Thursday, October 6, 2011

Thursday 13: 13 responses to Steve Jobs' passing

When I first contemplated posting for Thursday 13, finding 13 quotes by Steve Jobs seemed like a pretty meaningful idea. (You can tell I wasn't exactly planning ahead with a post...) That would be easy enough... right now Steve Jobs quotes are EVERYwhere. But, most of them are pretty well known already. His interviews and commencement speeches have been mined for pithy, poignant statements for years, and rightly so. Steve's serious health issues of the past decade drew him to speak about how he chose to live in the face of mortality. That, and his long-time entrepreneurial huevos... a powerful combination.

As I was doing my quote research, I happened upon an article that featured responses to the news of his passing. There were quite a few thoughtful sentiments expressed from well-known characters in politics, technology and business. So, I thought I'd share my 13 favorites of that list:

Dick Costolo, CEO of Twitter

Jack Dorsey, Twitter founder

Jason Hiner, Editor In Chief of TechRepublic at CBS Interactive

Jeff Jarvis, journalist
Joe Brown, Gizmodo Editor in Chief
Josh Linkner, entrepreneur and author

Larry Page, Google co-founder and CEO
Scott Simon, NPR commentator

Sergey Brin, Google co-founder

Shawn Blanc, technology blogger

Finally, I can't resist a few relevant words from Steve himself:

More info than you probably want, but I'm on a roll here: If you have time and interest, here's a piece written by Brian Lam (of Gizmodo) about his interactions with Steve Jobs relative to the iPhone 4 prototype debacle of 2007: Steve Jobs Was Always Kind to Me (Or, Regrets of an Asshole). 

For myself, I'm immensely sad for his family, naturally, and for all the rest of us, just a little bit. But mostly I'm glad that Steve Jobs lived the life he did (though shorter than it should have been), and that his impact will be felt deep and wide for a long time. He lived a big professional life, and drove people crazy with his vision for what could be. What a legacy.

I'm also glad for him that he got a chance to prepare to die--in my imagination, he probably didn't leave earth with things unsaid or unresolved. That's inspiring to me, to remember to live that way, every day, even without a cancer diagnosis.

What were your thoughts on hearing about Steve's passing? Anything thoughtful to share (all Apple haters can skip this part of the post, thanks!)?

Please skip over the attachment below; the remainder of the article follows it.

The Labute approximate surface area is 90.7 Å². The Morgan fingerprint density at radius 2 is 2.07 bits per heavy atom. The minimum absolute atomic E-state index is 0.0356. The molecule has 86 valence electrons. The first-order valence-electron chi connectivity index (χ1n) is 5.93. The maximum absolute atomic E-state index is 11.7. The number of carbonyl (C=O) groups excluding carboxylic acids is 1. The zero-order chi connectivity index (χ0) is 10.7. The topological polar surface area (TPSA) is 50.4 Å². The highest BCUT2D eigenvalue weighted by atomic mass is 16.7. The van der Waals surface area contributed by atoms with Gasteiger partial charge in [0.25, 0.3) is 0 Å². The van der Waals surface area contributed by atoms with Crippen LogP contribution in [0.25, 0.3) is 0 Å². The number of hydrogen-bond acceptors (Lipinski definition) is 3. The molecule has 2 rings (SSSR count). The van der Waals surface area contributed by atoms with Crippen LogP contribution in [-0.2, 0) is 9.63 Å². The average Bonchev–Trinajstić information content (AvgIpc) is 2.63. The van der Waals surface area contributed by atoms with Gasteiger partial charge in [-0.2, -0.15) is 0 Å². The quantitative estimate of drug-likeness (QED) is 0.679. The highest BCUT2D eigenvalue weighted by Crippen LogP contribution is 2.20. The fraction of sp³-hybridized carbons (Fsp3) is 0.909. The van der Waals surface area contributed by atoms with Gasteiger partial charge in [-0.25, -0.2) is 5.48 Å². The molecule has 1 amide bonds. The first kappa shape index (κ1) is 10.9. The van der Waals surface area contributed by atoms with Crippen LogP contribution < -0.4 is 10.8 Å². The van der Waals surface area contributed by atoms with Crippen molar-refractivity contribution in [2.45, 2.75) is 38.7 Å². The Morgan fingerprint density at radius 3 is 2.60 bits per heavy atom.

For more Thursday 13s, go here.


  1. A tiny piece of my heart is broken. I know it sounds dramatic, but I can't deny the influence Apple computers (the only computers I have ever owned) have had on my life- it led me to my family, my education, my passions... I love my little Apple, my little computer. And I'm thankful for Steve Jobs for bringing it to me.

  2. It's hard to believe he's gone. So sad. He just seemed like one of those people who would always be around.

    I love that you started your post with that awesome quote of his.

  3. That I effing HATE pancreatic cancer, and I'm so sorry he had to go through it.

  4. Steve Jobs made me a Mac girl this spring. As I type on my Mac right now, I am grateful that someone like him existed in this world and that his visions had come to reality.

    Steve is right. There is no reason not to follow ones heart. The speech he made at Stanford graduation has truly inspired me. His legacy will live on.

  5. Many of us have no idea of his impact until we imagine a life without his products.

    Have a great day!

  6. A fabulous post. He's one of those people I feel lucky to have shared a space in time with.

  7. Great post. Made me tear up. I was so sad when I heard the news, for his family, or course (like you said) but for us too...he was a genius in the truest sense of the word. He left too soon.

  8. Steve has been an inspiration to anyone looking for ways to improve one's life. He was truly one of the greatest. I only regret that it took so long for me to drink the Kool Aide again.

    We started out with Apple computers in the early 90's... but our business needs took us off into the PC world until this past year when I made the shift back into Macbook. In the last year we have added 5 new Apple products to our home... and we are loving them all.

    Why does it often take a "death sentence" to get one going. What Steve did in the last 8 years eclipsed most all the rest of his life.

  9. What I probably found most inspiring and valuable about the words/actions of Mr. Jobs came in his last years when he had already brushed up along Death. His creativity and production ramped up, unbelievably, and he lost all fear. We can learn from that. We may not all have the warning that he got.


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